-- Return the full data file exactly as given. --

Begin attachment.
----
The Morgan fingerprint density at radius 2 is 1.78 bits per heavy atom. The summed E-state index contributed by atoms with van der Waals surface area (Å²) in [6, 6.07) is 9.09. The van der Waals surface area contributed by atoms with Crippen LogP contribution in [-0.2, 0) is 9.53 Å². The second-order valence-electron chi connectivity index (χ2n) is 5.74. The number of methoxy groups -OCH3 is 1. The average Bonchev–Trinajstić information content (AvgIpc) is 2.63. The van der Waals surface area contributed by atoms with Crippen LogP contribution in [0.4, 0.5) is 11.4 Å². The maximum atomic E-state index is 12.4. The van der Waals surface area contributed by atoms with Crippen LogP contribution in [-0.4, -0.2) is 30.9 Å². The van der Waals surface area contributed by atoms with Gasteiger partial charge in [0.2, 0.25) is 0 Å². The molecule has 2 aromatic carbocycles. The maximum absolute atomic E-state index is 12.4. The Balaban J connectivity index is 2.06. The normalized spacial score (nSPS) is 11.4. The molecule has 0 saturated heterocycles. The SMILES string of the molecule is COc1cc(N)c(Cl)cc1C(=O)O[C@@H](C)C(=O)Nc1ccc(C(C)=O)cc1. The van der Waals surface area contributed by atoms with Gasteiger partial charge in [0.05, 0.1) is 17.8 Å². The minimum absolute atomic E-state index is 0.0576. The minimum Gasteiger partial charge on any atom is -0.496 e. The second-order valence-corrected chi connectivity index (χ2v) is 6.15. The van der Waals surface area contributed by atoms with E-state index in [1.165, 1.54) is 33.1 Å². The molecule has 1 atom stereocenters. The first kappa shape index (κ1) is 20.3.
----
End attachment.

The Morgan fingerprint density at radius 2 is 1.78 bits per heavy atom. The summed E-state index contributed by atoms with van der Waals surface area (Å²) in [6, 6.07) is 9.09. The van der Waals surface area contributed by atoms with Crippen LogP contribution in [-0.2, 0) is 9.53 Å². The second-order valence-electron chi connectivity index (χ2n) is 5.74. The number of methoxy groups -OCH3 is 1. The average Bonchev–Trinajstić information content (AvgIpc) is 2.63. The van der Waals surface area contributed by atoms with Crippen LogP contribution in [0.4, 0.5) is 11.4 Å². The maximum atomic E-state index is 12.4. The van der Waals surface area contributed by atoms with Crippen LogP contribution in [-0.4, -0.2) is 30.9 Å². The van der Waals surface area contributed by atoms with Gasteiger partial charge in [0.2, 0.25) is 0 Å². The molecule has 2 aromatic carbocycles. The maximum absolute atomic E-state index is 12.4. The Balaban J connectivity index is 2.06. The normalized spacial score (nSPS) is 11.4. The molecule has 0 saturated heterocycles. The SMILES string of the molecule is COc1cc(N)c(Cl)cc1C(=O)O[C@@H](C)C(=O)Nc1ccc(C(C)=O)cc1. The van der Waals surface area contributed by atoms with Gasteiger partial charge in [0.05, 0.1) is 17.8 Å². The minimum absolute atomic E-state index is 0.0576. The minimum Gasteiger partial charge on any atom is -0.496 e. The second-order valence-corrected chi connectivity index (χ2v) is 6.15. The van der Waals surface area contributed by atoms with E-state index in [1.165, 1.54) is 33.1 Å². The molecule has 1 atom stereocenters. The first kappa shape index (κ1) is 20.3.